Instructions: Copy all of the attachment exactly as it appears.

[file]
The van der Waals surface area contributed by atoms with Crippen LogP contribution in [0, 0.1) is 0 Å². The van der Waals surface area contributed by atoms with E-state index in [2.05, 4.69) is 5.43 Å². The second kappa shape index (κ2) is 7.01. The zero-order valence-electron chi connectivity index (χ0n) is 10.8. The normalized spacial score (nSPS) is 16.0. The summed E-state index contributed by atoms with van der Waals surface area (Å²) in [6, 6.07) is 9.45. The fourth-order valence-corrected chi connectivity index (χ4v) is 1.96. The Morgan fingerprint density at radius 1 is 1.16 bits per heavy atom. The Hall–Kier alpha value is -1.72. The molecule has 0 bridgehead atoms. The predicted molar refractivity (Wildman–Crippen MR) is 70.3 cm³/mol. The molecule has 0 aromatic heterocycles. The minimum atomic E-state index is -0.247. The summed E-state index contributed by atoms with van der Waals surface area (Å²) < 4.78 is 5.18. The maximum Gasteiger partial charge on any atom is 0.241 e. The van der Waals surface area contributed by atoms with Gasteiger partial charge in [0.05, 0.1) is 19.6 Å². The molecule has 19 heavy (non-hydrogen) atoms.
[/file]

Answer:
The van der Waals surface area contributed by atoms with Crippen LogP contribution in [0, 0.1) is 0 Å². The van der Waals surface area contributed by atoms with E-state index in [2.05, 4.69) is 5.43 Å². The second kappa shape index (κ2) is 7.01. The zero-order valence-electron chi connectivity index (χ0n) is 10.8. The normalized spacial score (nSPS) is 16.0. The summed E-state index contributed by atoms with van der Waals surface area (Å²) in [6, 6.07) is 9.45. The fourth-order valence-corrected chi connectivity index (χ4v) is 1.96. The Morgan fingerprint density at radius 1 is 1.16 bits per heavy atom. The Hall–Kier alpha value is -1.72. The molecule has 0 bridgehead atoms. The predicted molar refractivity (Wildman–Crippen MR) is 70.3 cm³/mol. The molecule has 0 aromatic heterocycles. The minimum atomic E-state index is -0.247. The summed E-state index contributed by atoms with van der Waals surface area (Å²) < 4.78 is 5.18. The maximum Gasteiger partial charge on any atom is 0.241 e. The van der Waals surface area contributed by atoms with Gasteiger partial charge in [0.05, 0.1) is 19.6 Å². The molecule has 19 heavy (non-hydrogen) atoms.